The plaintiffs called five witnesses at the jury trial: defendant; Sousa; Thibeault; defendant's wife; and Edward Stachurski, a licensed real estate broker and certified general appraiser.

The defendant testified that, although Flora gave him an envelope containing her will, he did not open the envelope until 2005, when he met with his attorney to execute his own will. The defendant also testified that, until that day in 2005, he was not aware that he owned the property; according to defendant, his mother had not discussed the conveyance with him. He testified that he did not make any statements to his mother to influence her to sign the deed to the property over to him in 1998, nor did he discuss with her any issue concerning ownership of the property or the distribution of any proceeds upon its eventual sale.

The defendant additionally testified that, due to Linda's "nagging[, ]" he wrote the statement, dated March 9, 2011, that acknowledged that his sister was "entitled to 50 percent of the proceeds, at the time of sale minus all the expenses that I have incurred for the property[, ]" and that, if she did not survive defendant, plaintiffs would be given her share. He described it as "a proposal" and his "offer to her[, ]" and that he was "waiting for her to sign it so as to make some kind of a deal." He testified that Linda altered the statement by inserting the words "after your death[, ]" meaning Linda's death, handed it back to him, and said it was "[n]ot acceptable" because she did not want her children to have to pay any expenses. According to defendant, there were no further discussions about the statement. He testified that, after Linda died, he denied possession of the property to plaintiffs because "it was [his] house."

Sousa testified that, at some point in 1990 or 1991, there was a family conversation involving Linda, Flora, and Gilbert, Sr., about the money Linda had contributed to the addition on the property. She testified that her grandparents told Linda that she would get extra money, approximately $25, 000, from the sale of the property for her contribution, and that "they'd split the house." Sousa testified that defendant was not part of these discussions and would not have known about the understanding. Additionally, Sousa testified that Gilbert, Sr., said that her stepfather, Linda's husband, "was no good, he was a drunk and a gambler," and that "they didn't want him to be able to take anything of my mother's."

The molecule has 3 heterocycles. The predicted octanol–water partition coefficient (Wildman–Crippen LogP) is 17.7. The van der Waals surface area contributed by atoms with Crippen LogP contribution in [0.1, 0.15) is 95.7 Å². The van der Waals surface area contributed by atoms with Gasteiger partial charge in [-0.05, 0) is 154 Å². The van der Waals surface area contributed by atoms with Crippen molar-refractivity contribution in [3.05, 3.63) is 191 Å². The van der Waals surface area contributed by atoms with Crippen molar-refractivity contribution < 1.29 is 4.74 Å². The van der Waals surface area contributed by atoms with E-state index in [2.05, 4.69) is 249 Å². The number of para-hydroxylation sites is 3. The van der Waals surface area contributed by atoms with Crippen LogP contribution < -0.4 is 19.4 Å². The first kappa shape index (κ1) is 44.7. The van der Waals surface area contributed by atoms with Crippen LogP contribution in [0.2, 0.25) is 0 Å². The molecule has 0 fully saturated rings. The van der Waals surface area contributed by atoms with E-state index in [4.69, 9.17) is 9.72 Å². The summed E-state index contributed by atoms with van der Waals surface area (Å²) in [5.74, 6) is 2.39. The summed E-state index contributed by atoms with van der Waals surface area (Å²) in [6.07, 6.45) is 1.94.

Sousa further testified that she encouraged Linda to get something in writing about her partial ownership of the property, after defendant moved in, so that her mother would be protected. Sousa thereafter identified the statement, which was given to her by Linda on March 10, 2011. Sousa testified that Linda thought she and her children were "all set" after defendant signed the statement "acknowledg[ing Linda's] interest in the house[, ]" "[e]xcept for the $25, 000 that wasn't on it."

Similar to Sousa, Thibeault testified that his grandfather stated that his stepfather was "not getting any of this property because the way he is, so your mom's name is not going on anything." He testified that defendant was not present at any family conversations between 1990 and 1998 regarding the property and Linda's interest in the property. He also testified that he remembered defendant, between 2010 and 2012, saying to Thibeault and Linda: "I will take care of you guys, you guys get 50 percent of the house, an extra 25, 000, and I'm not even interested in the house because I'm retiring and moving to Florida because I own seven properties there." He further testified that defendant told him, "The only reason why your mom is not on here is because of" his stepfather.

Edward Stachurski was qualified as "an expert in the field" of real estate appraisal. He testified that in 2018 plaintiffs asked him to appraise the fair rental value of the property, which he estimated was $1, 800 per month between 2012 and 2018. The plaintiffs' attorney then asked Stachurski whether they had also requested the fair...